A kind of concept album was released shortly after the premiere, with a number of songs (by far not all, but a decent number…) which gave me the opportunity to have a listen before I went to see it. From the recording alone I wasn’t stunned by any means, but it wasn’t too bad either. It was – once a again – decent music, a little folk-y, a little middle-age-y, a little ‘over the hills of Britannia’-y. As one would expect (from a post of mine over at newmusicaltheatre.com…) I had my issues with the German words which made me wonder what the English original lyrics were like (and I haven’t found out yet, and I think it’ll be a while before I will…) – but over all it kept me excited to see it.

I then saw it on May 30th and to get it out of the way: I wasn’t very fond of it. To be honest it was a moment of “I’m so angry I stayed awake until 2am and woke up at 7am”. By the time intermission came around I knew what was wrong with this show and after a night of thinking-sleeping I’m pretty sure that really was the problem. It wasn’t the music or the way the show was written – while it wasn’t the most mind-blowing thing ever, it wasn’t all too bad. It wasn’t the cast, although each and every one of them played a part in why it just wasn’t good from my point of view. It was the directing.

I usually try to stay away from all too harsh judgements (because: it’s the internet!), but even with all the time since I saw Artus I can’t make it more pleasing.

When I wrote that the problem was the directing I more of less ment: the absence of directing. It was not like “Ooh….what is this supposed to mean?”, it was more like “Eh…did somebody tell the actors what to do?”. Most of the leads I had seen before a number of times, like some of them, then was a little disappointed by them on the next occasion, just as the theatre-wheel goes round and round. One of them, Sabrina Weckerlin, I have been seeing numerous times since she was 19 years old and on stage as Constance in 3 Musketiere in Berlin, I saw her maturing and delivering a superb performance as Natalie Godman in Next to Normal last fall. Because I saw her perform so many times I think I know what she can do acting-wise (once more: Next to Normal) and I think I am able to tell when a director just was doing it wrong. She played evil Morgana (who was given a potencially heart-breaking backstory here) and she was doing just fine during her songs, but when she wasn’t singing it was like she was posing and saying her lines and gesticulating exessively – just as if someone (a director?) had told her: Just do whatever you fancy doing! It was the same with Patrick Stanke, who played Artus and seems to be a kind of go-to-tenor when it comes to heroic young men in German musical theatre. Just doing what he fancied…I could go on and on but I think you get the point, right?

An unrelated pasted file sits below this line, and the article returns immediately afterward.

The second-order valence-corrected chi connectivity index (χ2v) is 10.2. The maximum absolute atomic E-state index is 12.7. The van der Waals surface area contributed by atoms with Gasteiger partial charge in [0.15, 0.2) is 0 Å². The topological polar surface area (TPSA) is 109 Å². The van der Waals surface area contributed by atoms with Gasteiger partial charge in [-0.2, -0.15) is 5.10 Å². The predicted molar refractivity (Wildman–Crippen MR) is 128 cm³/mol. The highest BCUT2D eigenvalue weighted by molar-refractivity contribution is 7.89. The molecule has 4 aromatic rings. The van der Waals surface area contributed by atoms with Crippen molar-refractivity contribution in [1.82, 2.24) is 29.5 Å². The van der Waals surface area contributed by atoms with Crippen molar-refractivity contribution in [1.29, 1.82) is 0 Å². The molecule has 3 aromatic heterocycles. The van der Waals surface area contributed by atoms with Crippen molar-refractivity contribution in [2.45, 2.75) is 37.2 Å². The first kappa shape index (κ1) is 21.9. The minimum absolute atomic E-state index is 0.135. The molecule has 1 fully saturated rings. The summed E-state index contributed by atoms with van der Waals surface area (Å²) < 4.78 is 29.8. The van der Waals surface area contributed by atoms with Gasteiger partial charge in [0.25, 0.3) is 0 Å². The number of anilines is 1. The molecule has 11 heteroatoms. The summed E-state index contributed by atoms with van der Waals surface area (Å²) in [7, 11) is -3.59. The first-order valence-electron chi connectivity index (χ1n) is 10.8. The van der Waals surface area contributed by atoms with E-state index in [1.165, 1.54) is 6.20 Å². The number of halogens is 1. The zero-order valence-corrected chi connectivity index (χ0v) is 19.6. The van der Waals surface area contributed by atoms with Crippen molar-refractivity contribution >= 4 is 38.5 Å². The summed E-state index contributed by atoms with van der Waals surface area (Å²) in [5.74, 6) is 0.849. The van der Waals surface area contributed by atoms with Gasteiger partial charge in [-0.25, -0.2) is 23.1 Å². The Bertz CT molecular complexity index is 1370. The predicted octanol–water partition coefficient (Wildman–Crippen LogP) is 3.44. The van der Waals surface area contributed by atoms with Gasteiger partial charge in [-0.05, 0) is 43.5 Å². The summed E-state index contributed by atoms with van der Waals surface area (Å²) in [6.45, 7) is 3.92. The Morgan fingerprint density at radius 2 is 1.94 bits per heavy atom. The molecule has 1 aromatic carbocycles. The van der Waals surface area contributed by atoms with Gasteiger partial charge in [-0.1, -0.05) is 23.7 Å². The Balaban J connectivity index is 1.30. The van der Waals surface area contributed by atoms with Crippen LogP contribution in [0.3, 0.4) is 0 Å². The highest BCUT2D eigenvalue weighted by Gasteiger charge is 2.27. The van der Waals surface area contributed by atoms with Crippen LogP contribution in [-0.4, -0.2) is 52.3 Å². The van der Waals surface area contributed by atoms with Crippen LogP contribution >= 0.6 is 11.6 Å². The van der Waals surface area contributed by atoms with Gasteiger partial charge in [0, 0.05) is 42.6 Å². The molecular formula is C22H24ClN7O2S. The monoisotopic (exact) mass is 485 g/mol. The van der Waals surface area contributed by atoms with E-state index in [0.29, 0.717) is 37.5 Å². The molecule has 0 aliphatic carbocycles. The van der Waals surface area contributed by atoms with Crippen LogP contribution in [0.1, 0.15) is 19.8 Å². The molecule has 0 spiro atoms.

While I wasn’t bored (it was too short to be bored with so much story told, 2.5 hours including intermission), I felt a little insulted soon after intermission when I was able to tell that what happened in the first act just wasn’t a matter of ‘getting started’. It felt so ‘American’ in a way we Europeans tend to say it when something is just scratching the surface of a problem and in a way musical as a genre is seen by so many people in Germany (a fact I’m complaining about in almost each and every post of mine on the newmusicaltheatre.com-blog) and it is just not doing the genre any justice, while people will go and see Artus and those who like ‘musicals’ are gonna keep on liking it while those who have massive prejudices keep having these. But I am so sure that this show (read: this production) would flop on Broadway big times and it so assures me in my thought that ‘American’ and ‘American’ are two different things: While we, and I of course include myself here, sometimes use this adjective to describe a superficial production of a musical (usually like “Oh, this is SO American!” and we mean “Oh, this is so not good!”), real American musical theatre often is SO MUCH BETTER!

Anyway, do these thoughts even make sense?

Have you seen it?

What do YOU think about it?

I’d love to hear!